‘Comparing calendars isn’t romantic, but at the start of every year, Serena and I map out our schedules so that, ideally, there isn’t more than a week that we go without seeing each other,’ Alexis told Glamour in 2019 when asked how they make their romance work despite both of their busy careers.
She developed an embolism, a clot in one of my arteries, and a hematoma – a collection of blood outside the blood vessels – in her abdomen, and needed four surgeries
The couple welcomed a daughter together, named Alexis Olympia Ohanian Jr., in September 2017, but managing being pregnant with her athletic career wasn’t easy for the sports star.
‘My body has belonged to tennis for so long. I gripped my first racket at age three and played my first pro game at 14,’ she told Elle.
‘The sport has torn me up: I’ve rolled my ankles, busted my knees, played with a taped-up Achilles heel, and quit midgame from back spasms. I’ve suffered every injury imaginable, and I know my body.
‘When I found out I was pregnant two days before the 2017 Australian Open, my body had already switched allegiances.
‘Its purpose, as far as it was concerned, was to grow and nurture this baby that had seemingly materialized, unplanned.’
During childbirth, Serena was forced to get a C-section after her daughter’s ‘heart rate plummeted,’ and after welcoming the baby girl, she almost lost her own life.
‘After 20 minutes, the doctor walked in, looked at me, and said, “We’re giving you a C-section.” She made it clear that there wasn’t time for an epidural or more pushing,’ she recalled.
‘I loved her confidence; had she given me the choice between more pushing or surgery, I would have been ruined. I’m not good at making decisions.
Now, her priorities have changed. She told Elle, ‘Winning is now a desire and no longer a need. I still want the titles, the success, and the esteem, but it’s not my reason for waking up in the morning’
‘In that moment, what I needed most was that calm, affirmative direction. Since it was my first child, I really wanted to have the baby vaginally, but I thought to myself, “I’ve had so many surgeries, what’s another one?”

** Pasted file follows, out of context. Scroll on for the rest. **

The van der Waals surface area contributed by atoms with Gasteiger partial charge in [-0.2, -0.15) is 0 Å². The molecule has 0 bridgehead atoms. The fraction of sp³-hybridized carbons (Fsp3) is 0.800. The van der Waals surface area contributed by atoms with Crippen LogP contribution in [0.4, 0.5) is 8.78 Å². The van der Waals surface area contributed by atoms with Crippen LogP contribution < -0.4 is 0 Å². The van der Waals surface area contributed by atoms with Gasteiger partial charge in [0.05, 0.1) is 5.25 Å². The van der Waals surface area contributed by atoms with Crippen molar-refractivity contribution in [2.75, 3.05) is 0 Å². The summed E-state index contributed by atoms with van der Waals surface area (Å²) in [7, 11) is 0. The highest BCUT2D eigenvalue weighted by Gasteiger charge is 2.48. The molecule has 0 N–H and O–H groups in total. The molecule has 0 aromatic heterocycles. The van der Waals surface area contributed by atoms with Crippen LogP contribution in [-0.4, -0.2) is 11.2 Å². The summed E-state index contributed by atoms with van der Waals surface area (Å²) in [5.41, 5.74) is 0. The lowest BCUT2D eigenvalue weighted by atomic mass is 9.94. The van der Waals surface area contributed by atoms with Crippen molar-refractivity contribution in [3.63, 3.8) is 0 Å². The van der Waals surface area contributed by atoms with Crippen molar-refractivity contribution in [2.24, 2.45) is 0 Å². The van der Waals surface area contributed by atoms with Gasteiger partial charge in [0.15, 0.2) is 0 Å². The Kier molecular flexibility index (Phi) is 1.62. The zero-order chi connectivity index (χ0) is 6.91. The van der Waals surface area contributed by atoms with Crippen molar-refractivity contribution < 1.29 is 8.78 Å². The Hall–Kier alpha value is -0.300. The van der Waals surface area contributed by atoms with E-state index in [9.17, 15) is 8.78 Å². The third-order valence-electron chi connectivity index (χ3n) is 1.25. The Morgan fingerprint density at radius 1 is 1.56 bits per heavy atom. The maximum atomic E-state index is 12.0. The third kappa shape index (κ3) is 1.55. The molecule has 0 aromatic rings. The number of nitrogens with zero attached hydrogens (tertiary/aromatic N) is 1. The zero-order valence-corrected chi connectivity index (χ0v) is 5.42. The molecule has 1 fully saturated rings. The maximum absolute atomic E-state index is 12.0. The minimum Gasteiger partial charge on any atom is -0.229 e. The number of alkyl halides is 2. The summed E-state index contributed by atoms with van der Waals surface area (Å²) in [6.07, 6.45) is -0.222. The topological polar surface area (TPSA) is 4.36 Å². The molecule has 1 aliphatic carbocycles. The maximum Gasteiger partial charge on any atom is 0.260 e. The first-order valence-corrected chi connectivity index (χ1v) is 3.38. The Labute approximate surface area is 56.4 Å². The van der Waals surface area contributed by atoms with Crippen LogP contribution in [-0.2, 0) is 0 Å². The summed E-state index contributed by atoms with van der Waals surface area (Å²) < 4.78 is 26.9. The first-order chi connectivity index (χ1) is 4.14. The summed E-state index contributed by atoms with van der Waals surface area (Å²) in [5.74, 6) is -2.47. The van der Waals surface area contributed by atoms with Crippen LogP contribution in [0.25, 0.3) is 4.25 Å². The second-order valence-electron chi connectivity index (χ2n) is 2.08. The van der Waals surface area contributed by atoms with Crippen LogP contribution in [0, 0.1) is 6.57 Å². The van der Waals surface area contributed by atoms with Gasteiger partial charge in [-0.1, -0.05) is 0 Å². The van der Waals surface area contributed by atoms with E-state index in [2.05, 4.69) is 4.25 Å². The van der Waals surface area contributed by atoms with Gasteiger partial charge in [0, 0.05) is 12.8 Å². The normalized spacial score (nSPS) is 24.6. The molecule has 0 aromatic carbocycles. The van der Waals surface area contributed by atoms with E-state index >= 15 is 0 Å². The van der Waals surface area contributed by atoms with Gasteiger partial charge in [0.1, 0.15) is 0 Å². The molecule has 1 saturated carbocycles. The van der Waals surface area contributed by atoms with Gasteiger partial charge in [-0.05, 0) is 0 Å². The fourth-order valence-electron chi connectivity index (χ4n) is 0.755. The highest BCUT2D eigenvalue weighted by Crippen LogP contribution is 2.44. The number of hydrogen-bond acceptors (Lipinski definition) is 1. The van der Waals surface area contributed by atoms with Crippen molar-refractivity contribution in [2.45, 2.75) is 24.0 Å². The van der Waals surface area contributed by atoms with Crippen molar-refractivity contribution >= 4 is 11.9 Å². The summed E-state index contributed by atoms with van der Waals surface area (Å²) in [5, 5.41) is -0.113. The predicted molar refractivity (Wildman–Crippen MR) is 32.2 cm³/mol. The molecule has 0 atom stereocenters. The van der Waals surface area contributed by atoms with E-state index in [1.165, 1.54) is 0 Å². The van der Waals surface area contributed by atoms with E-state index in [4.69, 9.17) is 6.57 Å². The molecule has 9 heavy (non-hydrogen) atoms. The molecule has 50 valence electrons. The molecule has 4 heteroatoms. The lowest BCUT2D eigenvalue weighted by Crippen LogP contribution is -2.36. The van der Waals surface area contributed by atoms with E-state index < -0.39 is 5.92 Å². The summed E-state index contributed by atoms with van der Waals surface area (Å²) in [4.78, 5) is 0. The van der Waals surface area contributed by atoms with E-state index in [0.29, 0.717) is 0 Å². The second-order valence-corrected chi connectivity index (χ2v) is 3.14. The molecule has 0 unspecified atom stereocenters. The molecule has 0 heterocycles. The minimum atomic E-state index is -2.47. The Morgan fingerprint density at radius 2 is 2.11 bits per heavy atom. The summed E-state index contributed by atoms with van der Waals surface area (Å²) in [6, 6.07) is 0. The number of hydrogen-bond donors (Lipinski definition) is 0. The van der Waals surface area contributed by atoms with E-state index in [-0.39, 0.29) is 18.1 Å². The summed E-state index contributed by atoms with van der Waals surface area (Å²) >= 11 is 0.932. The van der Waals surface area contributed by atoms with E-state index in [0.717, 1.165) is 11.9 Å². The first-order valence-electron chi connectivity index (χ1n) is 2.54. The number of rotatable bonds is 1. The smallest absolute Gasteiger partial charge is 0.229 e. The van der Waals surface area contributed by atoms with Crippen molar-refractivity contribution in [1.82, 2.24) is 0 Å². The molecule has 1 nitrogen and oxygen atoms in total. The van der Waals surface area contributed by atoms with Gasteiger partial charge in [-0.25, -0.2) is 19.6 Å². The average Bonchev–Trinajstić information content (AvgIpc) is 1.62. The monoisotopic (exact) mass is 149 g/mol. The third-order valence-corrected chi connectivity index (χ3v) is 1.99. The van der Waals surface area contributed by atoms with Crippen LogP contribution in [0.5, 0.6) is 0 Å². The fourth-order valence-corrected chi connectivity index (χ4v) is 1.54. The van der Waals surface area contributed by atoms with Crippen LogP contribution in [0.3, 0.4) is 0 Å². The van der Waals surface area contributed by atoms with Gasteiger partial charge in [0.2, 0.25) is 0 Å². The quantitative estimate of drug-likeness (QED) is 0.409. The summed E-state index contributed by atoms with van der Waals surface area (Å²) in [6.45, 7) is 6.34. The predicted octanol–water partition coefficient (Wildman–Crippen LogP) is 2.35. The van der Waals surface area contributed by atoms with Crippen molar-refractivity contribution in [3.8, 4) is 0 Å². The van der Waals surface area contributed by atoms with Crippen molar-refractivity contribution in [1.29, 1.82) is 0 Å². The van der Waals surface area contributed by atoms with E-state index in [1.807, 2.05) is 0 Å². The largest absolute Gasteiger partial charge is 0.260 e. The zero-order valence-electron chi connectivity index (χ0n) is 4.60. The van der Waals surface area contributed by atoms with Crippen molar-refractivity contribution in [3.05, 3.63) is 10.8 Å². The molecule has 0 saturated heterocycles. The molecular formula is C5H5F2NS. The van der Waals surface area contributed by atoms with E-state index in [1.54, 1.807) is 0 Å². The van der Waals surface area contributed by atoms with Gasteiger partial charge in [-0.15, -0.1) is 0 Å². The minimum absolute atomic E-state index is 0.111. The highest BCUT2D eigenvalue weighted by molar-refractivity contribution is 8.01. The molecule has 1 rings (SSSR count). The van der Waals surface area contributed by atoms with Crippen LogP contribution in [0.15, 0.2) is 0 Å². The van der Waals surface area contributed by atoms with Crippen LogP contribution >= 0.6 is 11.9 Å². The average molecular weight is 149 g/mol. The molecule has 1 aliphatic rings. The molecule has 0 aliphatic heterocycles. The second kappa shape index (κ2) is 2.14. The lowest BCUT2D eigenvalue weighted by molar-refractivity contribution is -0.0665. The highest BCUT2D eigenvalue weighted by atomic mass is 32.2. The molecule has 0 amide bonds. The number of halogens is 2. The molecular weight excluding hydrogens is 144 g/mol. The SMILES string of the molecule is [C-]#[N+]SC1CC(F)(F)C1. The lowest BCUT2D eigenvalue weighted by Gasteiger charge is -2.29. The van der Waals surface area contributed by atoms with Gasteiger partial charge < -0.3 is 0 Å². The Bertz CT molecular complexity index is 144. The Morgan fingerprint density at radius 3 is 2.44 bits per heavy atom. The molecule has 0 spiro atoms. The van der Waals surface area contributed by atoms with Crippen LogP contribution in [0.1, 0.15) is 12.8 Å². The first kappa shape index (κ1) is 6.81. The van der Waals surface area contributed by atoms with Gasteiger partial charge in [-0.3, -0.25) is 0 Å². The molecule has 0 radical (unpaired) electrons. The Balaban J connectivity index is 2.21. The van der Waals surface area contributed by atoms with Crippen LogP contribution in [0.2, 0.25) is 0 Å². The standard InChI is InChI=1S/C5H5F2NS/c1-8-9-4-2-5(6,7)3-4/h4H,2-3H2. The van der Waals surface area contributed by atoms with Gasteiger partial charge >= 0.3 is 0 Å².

‘Being an athlete is so often about controlling your body, wielding its power, but it’s also about knowing when to surrender.
‘I was happy and relieved to let go; the energy in the room totally changed. We went from this intense, seemingly endless process to a clear plan for bringing this baby into the world.’
Serena explained that after the surgery she was in ‘excruciating pain’ and she developed an intense cough, which resulted in her stitches ‘bursting open.’
‘I began to cough. The nurses warned me that coughing might burst my stitches, but I couldn’t help it. The coughs became racking, full-body ordeals. Every time I coughed, sharp pains shot through my wound,’ she recalled.
‘I couldn’t breathe. I was coughing because I just couldn’t get enough air. I grabbed a towel, rolled it up, and put it over my incision.
‘Sure enough, I was hacking so hard that my stitches burst. I went into my first surgery after the C-section to get restitched.
‘Little did I realize that this would be the first of many surgeries. I wasn’t coughing for nothing; I was coughing because I had an embolism, a clot in one of my arteries.
‘The doctors would also discover a hematoma, a collection of blood outside the blood vessels, in my abdomen, then even more clots that had to be kept from traveling to my lungs.’
She ended up needing four surgeries in seven days – but she has since fully healed; and she told Elle that becoming a mom changed her priorities.
‘Since I’ve had my baby, the stakes of the game have shifted for me. I have 23 Grand Slams to my name, more than any other active player. But winning is now a desire and no longer a need,’ she added.
She also told Vogue in its latest issue that she and her husband are now trying to have another child, which is part of the reason she is now stepping away from the sport
‘I have a beautiful daughter at home; I still want the titles, the success, and the esteem, but it’s not my reason for waking up in the morning.
‘There is more to teach her about this game than winning. I’ve learned to dust myself off after defeat, to stand up for what matters at any cost, to call out for what’s fair—even when it makes me unpopular.
‘Giving birth to my baby, it turned out, was a test for how loud and how often I would have to call out before I was finally heard.’
She also told Vogue in its latest issue that she and her husband are now trying to have another child.
‘In the last year, Alexis and I have been trying to have another child, and we recently got some information from my doctor that put my mind at ease and made me feel that whenever we’re ready, we can add to our family,’ she said. ‘I definitely don’t want to be pregnant again as an athlete. I need to be two feet into tennis or two feet out.’
Serena is not quitting tennis immediately, as she is currently playing in a tournament in Toronto. She is still hopeful she can play at the US Open in New York later this month, and she’s also committed to playing at next week’s Western & Southern Open in Cincinnati.
She concluded: ‘But these days, if I have to choose between building my tennis résumé and building my family, I choose the latter.’